In the International Coaching Federation’s Code of Ethics, the following definitions clarify roles for coaching relationship:
- Client: The “client” is the person(s) being coached.
- Sponsor: The “sponsor” is the entity (including its representatives) paying for and/or arranging for coaching services to be provided.
This is significant because in Section 4: Confidentiality/Privacy of the Code of Ethics it states:
23) I will have a clear agreement upon how coaching information will be exchanged among coach, client, and sponsor.
Specifically, this means before coaching begins it is essential to establish what information is exchanged and how it is exchanged.
The confidentiality of the client or coachee is essential for a successful coaching relationship. If a coachee is concerned that what they say is anything less than completely confidential then the process is limited. When a coachee is aware that it is a confidential conversation then the coachee has permission to share information openly and thus process options, concerns, and influencing factors. This in turn supports effective strategy development and action planning.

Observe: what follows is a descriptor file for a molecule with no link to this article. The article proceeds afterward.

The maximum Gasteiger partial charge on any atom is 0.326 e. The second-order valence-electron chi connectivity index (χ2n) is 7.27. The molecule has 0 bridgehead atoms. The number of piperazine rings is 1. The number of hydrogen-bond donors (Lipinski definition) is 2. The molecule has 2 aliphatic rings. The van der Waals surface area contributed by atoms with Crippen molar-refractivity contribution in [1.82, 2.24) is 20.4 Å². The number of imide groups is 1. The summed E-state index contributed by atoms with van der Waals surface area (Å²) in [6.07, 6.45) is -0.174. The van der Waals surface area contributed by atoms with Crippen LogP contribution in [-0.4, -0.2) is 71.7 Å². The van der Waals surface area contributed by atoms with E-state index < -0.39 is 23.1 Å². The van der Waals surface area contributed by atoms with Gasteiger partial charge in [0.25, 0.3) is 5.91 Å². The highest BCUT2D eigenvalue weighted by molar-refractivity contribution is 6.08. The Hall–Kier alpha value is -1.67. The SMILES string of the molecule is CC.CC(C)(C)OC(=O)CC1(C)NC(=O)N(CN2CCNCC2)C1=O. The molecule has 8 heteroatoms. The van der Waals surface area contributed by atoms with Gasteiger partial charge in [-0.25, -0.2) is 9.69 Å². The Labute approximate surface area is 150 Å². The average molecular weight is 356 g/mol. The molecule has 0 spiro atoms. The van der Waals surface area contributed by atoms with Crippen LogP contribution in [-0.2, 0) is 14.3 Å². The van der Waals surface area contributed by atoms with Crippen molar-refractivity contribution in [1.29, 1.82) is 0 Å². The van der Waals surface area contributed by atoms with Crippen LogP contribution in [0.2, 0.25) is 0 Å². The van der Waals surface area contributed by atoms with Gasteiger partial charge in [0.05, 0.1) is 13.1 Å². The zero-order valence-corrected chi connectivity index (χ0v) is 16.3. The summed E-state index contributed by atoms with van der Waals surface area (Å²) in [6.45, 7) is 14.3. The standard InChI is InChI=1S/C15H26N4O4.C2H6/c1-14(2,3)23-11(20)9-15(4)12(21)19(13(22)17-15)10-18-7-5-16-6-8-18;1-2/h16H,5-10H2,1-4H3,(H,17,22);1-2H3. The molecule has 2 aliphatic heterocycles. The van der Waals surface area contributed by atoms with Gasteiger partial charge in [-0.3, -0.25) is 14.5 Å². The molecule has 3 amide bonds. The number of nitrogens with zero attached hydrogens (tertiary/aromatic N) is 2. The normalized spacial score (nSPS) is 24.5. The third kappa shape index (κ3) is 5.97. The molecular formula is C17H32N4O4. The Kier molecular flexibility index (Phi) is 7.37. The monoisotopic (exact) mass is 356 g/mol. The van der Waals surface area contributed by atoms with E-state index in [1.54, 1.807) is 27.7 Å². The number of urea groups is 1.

For an internal coaching program, it makes sense to address this in a program manual as well as ensuring the coach training includes training on the Code of Ethics. In the program manual, cite the Code of Ethics and state that what is discussed during coaching sessions is completely confidential and kept between the coach and the coachee. The only exceptions are a threat of harm and an unreported crime. One option for providing direct supervisors or managers with information that is in keeping with the ethics is co-creating a report as in the example provided in the previous blog post.
A policy that explains how information is exchanged will minimize conflicts and inappropriate requests for information.